No, no, no…. Not that kind of twist!
And, no, you don’t have to have an amazingly strong body as the woman in the picture to do what I’m talking about.
And, no, this post really isn’t even about doing pull ups. Yes, below there are some excellent detailed instructions for learning to do a pull up but that’s just an extra for those who are interested in that. I’m just using the desire to do a pull up as an example. You can apply this “twist” to learning anything new.
You can do a pull up or whatever other skill you want, if you…
Let’s start with some myth busting. Some will tell you that you just need to keep trying and eventually you’ll get the skill. So, you practice your move a thousand times a day. Yes, I’m exaggerating but let’s just pretend you do it that much so that it’s easier to get the point. It’s never a good idea to over-practice at first. When you’re learning something new, you don’t know yet how it’s supposed to feel. And, it’s very likely that when you’re new at this skill you are NOT doing it correctly yet. So, if you keep doing it incorrectly a thousand times a day, you are establishing a baseline expectation for your body to do it wrong! That incorrect way of doing the skill feels like your normal.
Here’s the twist: unlearning and then relearning something is always harder than learning something correctly from the start.
Yes, repetition is how we learn but consider this approach.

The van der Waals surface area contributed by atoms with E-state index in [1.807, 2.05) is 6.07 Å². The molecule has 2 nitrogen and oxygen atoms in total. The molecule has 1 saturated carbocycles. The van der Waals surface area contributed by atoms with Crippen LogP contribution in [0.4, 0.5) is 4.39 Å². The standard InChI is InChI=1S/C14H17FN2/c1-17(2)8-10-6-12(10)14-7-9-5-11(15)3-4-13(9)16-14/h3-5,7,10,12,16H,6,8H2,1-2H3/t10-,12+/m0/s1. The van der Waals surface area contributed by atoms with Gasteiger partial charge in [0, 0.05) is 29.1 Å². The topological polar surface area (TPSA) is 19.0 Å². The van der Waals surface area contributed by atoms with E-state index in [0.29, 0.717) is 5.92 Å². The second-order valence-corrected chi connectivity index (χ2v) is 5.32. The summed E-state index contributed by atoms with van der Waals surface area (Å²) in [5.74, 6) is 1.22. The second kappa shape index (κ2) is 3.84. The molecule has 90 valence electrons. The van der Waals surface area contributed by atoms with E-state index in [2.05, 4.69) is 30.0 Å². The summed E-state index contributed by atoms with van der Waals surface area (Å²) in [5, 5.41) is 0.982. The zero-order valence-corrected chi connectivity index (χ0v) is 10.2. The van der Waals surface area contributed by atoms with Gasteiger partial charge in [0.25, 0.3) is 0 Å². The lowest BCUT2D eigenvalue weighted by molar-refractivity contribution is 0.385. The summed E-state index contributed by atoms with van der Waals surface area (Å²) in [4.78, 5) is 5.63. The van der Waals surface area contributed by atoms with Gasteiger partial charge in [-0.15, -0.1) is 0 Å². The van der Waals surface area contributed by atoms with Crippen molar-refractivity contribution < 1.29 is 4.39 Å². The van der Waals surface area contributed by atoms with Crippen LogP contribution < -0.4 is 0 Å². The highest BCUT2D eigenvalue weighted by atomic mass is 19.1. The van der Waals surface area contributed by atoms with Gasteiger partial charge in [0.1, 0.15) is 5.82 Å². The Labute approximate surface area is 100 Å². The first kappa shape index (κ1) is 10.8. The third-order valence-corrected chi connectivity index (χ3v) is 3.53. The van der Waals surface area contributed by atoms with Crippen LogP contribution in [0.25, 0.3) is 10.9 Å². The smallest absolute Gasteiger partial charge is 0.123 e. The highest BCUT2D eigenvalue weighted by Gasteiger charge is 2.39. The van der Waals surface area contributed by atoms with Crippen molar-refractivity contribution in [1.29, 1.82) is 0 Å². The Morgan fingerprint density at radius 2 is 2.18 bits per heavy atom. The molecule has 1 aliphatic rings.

- ALWAYS make sure that you are mentally, physically and emotionally prepared to focus as you learn the new skill. If you can’t focus on a particular day, it would be better to wait until you can.
- Before you attempt the skill the first time, make sure you have very clear instructions on the RIGHT way to perform the skill. Ask a trainer for feedback or study a book or a video for instruction. Make sure you have absorbed the step by step information that you’ll need before you even start moving.
- While it is normal to make many mistakes when learning a new skill, rather than repeating the same mistake over and over, try to make a NEW mistake every time you attempt the skill. In other words, don’t let the incorrect movement become your normal. If you can, break the move down into small pieces. Then, make small corrections with each attempt. That means you have to be patient with yourself and the process. If you get fatigued after making ten corrections, stop and continue another day.
- Honor your progress by bringing your awareness to every attempt. Choose to claim the body memory of each correct movement.
- Practice less each day but do focused and deliberate practice consistently over time.
Ok. Truth time. This 64 year old athlete (me) can only kinda sorta wiggle her way about half way or three quarters of the way to a pull up which is really no pull up at all. L
Sooooooo, how about if I follow my own advice? The Greatist instructions above said it should take three weeks. Yes, I have some other goals but why not include this too? That would mean that I should be doing my pull ups (didn’t they say you could do FIVE if you follow this program?) by February 28th. Now… it would make it easier if I knew I had people to whom I was accountable with this goal. If you want to check back with me in three weeks, let me know and I’ll get a picture of my pull-ups posted.